Hey, It’s Just Food

ct-0714-refrigerator-foodIt’s Just Food.” Early on in my recovery with food addiction and compulsive overeating this phrase would pop into my head when I would experience a craving that was beyond the reasonable boundaries of what I should be eating. I know for you normal eaters this may seem strange but it is crucial for those of us in food addiction recovery to set reasonable boundaries for eating which, for me, include:

  1. Not eating foods that are known triggers for binge eating
  2. Eating a moderate amount during each meal
  3. Not eating/grazing outside of my meals

Early on in my recovery I would find myself reaching for food outside my boundaries and the thought would enter my head, “It’s just food, it’s no big deal.” As the saying goes, “thought always precedes action”, so after entertaining this thought for a while I would conclude there were ultimately only two actions I could take: eat it or don’t eat it. That’s when the inner dialogue would start. I would try to convince myself how harmless this bite will be, how maybe this whole addiction thing is just something I made up, that I can handle normal eating, and maybe if I satisfied this one craving, just this once, it would be the end of it.

Yeah, right.

Every single time I would give in to the “it’s just food” voice one of two scenarios would inevitably unfold:

  1. I would continue eating beyond just that “one thing” because eating it would trigger the receptor in my brain that says, “This is great! But you need more!”
  2. I would stop after that “one thing” but my brain wouldn’t stop remembering it; my body would begin to crave more and the obsession wouldn’t stop until eventually – sometimes within hours, sometimes within days – I would cave in to those cravings and eat more of those foods, sometimes setting off a binge or a total relapse.

When I throw a ball straight up in the air I know what the outcome will be every single time because it’s inevitable: the ball will fall back down to the ground. It’s the same thing when I give in to the “its just food” lie. Every single time the outcome is going to be the same because its inevitable: I am going to have a relapse, complete with all of those fun emotions of guilt and shame that go along with it.

I had to learn the hard way that believing “its just food” is like throwing that ball straight up in the air and convincing myself that this time is different; the ball will just float up there in the air and won’t fall back to the ground. This is the same principle as an alcoholic trying to have “just one drink”.  But with food addiction, we’re fighting a battle with an enemy that we can’t completely banish from our lives because food, unlike alcohol, is a requirement of staying alive. So we have to find healthy ways to live in the tension. The reality is that for me food can be abused like a drug to the point it threatens my health, well-being and freedom. This means that even “just one bite” can damage or completely undo the progress I’ve made in terms of peace, clear-headedness, inner growth and weight loss.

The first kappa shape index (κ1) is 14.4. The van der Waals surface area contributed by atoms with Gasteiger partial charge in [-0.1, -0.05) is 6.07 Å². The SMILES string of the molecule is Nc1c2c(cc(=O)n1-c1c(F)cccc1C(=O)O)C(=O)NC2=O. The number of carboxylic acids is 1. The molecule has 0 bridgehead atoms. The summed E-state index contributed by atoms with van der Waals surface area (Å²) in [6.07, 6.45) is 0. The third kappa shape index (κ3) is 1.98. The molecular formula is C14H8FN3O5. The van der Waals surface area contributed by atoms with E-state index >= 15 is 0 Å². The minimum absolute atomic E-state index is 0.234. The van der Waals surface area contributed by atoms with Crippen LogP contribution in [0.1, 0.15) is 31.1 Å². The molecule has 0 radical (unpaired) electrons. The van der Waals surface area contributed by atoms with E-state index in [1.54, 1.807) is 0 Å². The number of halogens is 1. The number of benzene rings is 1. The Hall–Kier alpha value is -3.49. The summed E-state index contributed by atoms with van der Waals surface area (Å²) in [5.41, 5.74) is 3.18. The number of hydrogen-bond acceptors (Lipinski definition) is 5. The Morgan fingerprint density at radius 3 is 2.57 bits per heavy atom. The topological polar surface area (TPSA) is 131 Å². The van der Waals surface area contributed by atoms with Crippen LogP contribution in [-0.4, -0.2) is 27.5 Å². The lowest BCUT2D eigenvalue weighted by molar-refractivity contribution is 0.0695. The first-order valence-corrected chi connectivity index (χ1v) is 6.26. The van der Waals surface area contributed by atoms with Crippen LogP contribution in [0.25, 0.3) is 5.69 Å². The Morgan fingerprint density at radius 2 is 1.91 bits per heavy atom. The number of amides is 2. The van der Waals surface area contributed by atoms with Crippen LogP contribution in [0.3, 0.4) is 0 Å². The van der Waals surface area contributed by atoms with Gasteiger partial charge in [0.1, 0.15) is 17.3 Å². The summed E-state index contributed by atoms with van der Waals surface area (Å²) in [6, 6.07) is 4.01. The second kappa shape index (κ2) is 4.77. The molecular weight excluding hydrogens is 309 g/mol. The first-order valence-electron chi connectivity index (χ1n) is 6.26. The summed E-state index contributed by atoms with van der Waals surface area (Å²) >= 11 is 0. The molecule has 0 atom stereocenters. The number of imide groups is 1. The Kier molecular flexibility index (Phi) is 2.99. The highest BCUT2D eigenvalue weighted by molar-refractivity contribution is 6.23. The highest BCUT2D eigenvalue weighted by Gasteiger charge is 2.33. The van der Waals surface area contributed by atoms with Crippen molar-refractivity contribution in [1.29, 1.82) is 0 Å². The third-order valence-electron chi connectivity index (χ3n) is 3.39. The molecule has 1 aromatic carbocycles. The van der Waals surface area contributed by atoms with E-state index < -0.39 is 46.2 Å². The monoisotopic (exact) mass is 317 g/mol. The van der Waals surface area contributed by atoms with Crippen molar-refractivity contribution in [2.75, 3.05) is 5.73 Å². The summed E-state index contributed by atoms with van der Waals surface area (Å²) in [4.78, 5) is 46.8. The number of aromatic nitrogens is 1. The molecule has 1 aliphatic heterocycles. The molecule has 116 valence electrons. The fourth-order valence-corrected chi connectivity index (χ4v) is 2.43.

Even today some foods (especially processed foods and desserts) still call to me once in awhile, promising comfort and pleasure – usually when I am feeling out of control with some aspect of my life. So every day to keep that enemy running, I use the “weapons” of the 12-step program; talking to my sponsor, doing step work, going to meetings, maintaining abstinence, asking my higher power (Jesus) for the will to stay clean one more day, and reading the literature. In order to maintain a healthy relationship with food I accept that the only purpose of eating should be to sustain my health. Period. When I adopt this way of living, I throw out the naïve and dangerous attitude of “it’s just food”, along with all of the chaos and unhealthy behavior that it inevitably brings.

All of this used to seem so overwhelming to me (“How am I going to do this for the rest of my life?”), and sometimes there is still doubt that creeps in (“This whole food thing is ridiculous”), but all I need to remember is to take it one day at a time. “Therefore do not worry about tomorrow, for tomorrow will worry about itself. Each day has enough trouble of its own.” Matthew 6:34.

2 Responses to “Hey, It’s Just Food

  • This is so encouraging to me. Sometimes I feel all alone in my crazy eating disorder world. However, lately, God has been encouraging me to speak out more specifically about my own struggles, instead of lamenting that nobody else is. I figure, somebody else is all alone out there, thinking the same isolating thoughts. Thanks for telling the truth and giving hope to the rest of us!
    Angi L.

    • debsolberg
      5 years ago

      Thanks for the comment Angi! I feel like when you speak about it, there goes the denial, and when it’s “out of the darkness” a lot of the power goes away. “We are as sick as our secrets” – so true!

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